[a]n action based upon a cause of action accruing without the state cannot be commenced after the expiration of the time limited by the laws of either the state or the place without the state where the cause of action accrued, except that where the cause of action accrued in favor of a resident of the state the time limited by the laws of the state shall apply.

Statek had conceded that if New York law applied, its claim was untimely.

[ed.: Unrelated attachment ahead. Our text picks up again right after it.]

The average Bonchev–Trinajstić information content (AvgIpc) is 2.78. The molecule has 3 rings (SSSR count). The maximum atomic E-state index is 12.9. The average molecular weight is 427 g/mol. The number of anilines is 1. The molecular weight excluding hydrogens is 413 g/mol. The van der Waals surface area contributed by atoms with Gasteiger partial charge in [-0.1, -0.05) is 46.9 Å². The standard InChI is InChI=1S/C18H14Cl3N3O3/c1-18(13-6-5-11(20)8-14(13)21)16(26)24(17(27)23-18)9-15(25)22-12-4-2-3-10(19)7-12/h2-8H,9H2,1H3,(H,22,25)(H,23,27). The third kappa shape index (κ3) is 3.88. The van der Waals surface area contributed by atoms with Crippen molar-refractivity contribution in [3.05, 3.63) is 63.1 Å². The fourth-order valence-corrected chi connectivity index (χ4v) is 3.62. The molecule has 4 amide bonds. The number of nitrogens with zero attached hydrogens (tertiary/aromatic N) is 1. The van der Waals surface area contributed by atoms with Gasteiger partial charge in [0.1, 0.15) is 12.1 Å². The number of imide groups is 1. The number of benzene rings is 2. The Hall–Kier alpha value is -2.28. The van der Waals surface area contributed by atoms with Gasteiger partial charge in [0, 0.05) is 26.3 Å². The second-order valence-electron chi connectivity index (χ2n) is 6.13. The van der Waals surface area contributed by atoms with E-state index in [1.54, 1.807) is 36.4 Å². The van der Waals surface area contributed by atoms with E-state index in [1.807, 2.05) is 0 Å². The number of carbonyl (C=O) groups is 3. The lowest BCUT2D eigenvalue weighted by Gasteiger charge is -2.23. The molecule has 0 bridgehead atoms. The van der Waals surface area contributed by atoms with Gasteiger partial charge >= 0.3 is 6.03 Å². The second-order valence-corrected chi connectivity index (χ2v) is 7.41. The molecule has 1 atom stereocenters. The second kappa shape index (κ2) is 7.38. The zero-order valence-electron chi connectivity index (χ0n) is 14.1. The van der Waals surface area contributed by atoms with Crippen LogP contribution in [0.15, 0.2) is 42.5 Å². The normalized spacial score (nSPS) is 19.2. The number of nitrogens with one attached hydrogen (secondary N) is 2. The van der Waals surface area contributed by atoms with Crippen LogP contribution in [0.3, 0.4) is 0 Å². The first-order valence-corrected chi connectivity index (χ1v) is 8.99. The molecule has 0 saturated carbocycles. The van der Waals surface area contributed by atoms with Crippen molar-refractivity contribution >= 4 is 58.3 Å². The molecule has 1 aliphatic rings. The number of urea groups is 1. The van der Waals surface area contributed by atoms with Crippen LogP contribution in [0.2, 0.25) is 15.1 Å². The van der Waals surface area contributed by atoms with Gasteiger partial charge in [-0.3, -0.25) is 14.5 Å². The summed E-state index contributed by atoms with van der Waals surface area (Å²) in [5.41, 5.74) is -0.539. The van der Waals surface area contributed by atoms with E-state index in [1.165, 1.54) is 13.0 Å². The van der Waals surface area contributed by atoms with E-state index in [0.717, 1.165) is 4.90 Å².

Klaxon Co. v. Stentor Electric Manufacturing Co. established the rule that a Federal court exercising diversity jurisdiction should apply the choice of law rules of the forum state. 313 U.S. 487, 496-97 (1941). Klaxon, extending the rule of Erie Railroad v. Tompkins, 304 U.S. 64 (1938), held that choice of law rules are no different from the arguably more substantive federal common law that Erie prohibited. 313 U.S at 496. Gaston extended Klaxon's rule to bankruptcy courts, holding that "bankruptcy courts confronting state law claims that do not implicate federal policy concerns should apply the choice of law rules of the forum state." 243 F.3d at 601-02.